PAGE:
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The Gentleman from Indiana: East Meets Midwest

John Harkness bears Helen Sherwood out of danger

If you're looking for a play that will put a proud Hoosier smile on your face, look no further than the Indiana Festival Theatre's The Gentleman from Indiana. James Still's play based on the first big success of Indiana's Booth Tarkington offers a look at a small town Indiana around the turn of the 20th century. Frederick Stone as the dry Old Tom Martin and Maya Ferrario as the warmer Miss Selina Gibbs are our guides, but every one of the colorful characters of Flattville chime in with amusing comments and insights, and Yes, Kentucky does get a bit of gentle ribbing.

As the play begins a somewhat reluctant John Harkless, Zachary Spicer, arrives in town. Harkless is a bit of a Pied Piper. He makes the town's handy man Xen' Gibbs, Ian Martin into a reporter and with the promise of a job as copy editor reforms the town's drunk, Fisbee, Henry Woronicz . With this staff Harkless sets about to lead the town's failing newspaper.

Success follows success as the young man from the east learns and comes to value the town and its people. At an evening educational Harkless is spotted by Helen Sherwood, Amanda Catania. Later as she sings a Stephen Foster song, Harkless is captivated and wants to profess love, but Helen offers only gratitude.

Harkless's editorials stir up trouble and he becomes a bit of a hero and the target of a local "kkk" style group called the White Hats. Despite the efforts of the town to protect him, Harkless is seriously wounded and winds up in a box car in a distant town. As he convalesces with the support of old friend Tom Meredith, John Putz, Helen takes over the newspaper.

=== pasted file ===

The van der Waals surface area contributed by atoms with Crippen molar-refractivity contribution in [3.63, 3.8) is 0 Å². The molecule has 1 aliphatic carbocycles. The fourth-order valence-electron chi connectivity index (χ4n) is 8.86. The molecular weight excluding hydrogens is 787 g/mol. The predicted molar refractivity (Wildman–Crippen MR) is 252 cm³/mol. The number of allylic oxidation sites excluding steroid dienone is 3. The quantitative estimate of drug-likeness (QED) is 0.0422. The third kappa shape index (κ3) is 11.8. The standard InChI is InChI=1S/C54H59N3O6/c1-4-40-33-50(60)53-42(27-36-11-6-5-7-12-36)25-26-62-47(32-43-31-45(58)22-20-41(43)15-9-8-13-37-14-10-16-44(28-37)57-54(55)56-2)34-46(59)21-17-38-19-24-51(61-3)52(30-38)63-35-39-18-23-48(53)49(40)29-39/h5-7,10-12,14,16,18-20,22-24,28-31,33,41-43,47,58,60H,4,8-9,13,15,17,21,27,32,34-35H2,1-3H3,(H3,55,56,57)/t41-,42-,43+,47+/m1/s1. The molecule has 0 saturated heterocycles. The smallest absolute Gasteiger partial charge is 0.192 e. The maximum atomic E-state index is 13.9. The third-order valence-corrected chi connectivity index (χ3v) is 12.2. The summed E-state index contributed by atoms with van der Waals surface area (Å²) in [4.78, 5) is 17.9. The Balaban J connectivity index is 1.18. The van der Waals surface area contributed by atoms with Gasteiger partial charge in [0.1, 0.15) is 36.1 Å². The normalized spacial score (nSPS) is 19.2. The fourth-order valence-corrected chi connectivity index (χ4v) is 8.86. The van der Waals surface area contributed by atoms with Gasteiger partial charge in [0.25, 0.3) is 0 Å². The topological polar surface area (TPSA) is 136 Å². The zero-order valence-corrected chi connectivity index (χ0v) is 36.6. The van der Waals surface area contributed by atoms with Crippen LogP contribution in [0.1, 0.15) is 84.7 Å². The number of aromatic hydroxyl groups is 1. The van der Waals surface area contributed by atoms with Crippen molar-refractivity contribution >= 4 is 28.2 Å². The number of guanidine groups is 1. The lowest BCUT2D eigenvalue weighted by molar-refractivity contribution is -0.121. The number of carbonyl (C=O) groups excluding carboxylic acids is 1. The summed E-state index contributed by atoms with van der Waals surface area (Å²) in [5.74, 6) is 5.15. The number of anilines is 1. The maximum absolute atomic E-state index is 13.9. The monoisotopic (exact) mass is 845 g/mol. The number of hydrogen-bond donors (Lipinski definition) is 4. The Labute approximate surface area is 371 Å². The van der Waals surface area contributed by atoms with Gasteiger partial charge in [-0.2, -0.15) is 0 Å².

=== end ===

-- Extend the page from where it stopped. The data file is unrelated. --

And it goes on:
Helen had been adopted away from her alcoholic father by the Sherwood family and forced to take their name. As the editor of the paper, in gratitude for Harkless's rescue of her father, she proudly signs her columns H. Fisbee. The convalescing Harkless assumes she's a man and imagines her as a bold six footer.

Meanwhile there's political trouble back in Flattville. The evil political boss Rodney McCune, Whit Emerson, is running for congress and the local candidate doesn't appear to be a strong contender. Helen contrives to create a secret grass roots campaign for Harkless. It's so secret that he's totally fooled and a furious Harkless returns to Flattville. As he arrives to put things right, he's greeted by a political rally to nominate him, and a Helen finally ready to accept and return his love.

The Gentleman from Indiana is skillfully directed and orchestrated by Dale McFadden. It's a charming piece of well executed theatre with interesting characters, snappy dialog, a nice love story and a rousing climax. Zachary Spicer is quite perfect as the raw boned John Harkless. Amanda Catania is a glittering charmer as Helen. All the other actors do a lovely job of making the small town come to vibrant life.

Final performances of The Gentleman from Indiana at the IU Festival Theatre are this Tuesday the 21st, Thursday the 23rd and Saturday the 25th. If you haven't already seen the repertory company in Shakespeare's As You Like It, there are chances Wednesday the 22nd, Friday the 24th and a matinee on Saturday the 25th.

At the theatre for you, I'm George Walker

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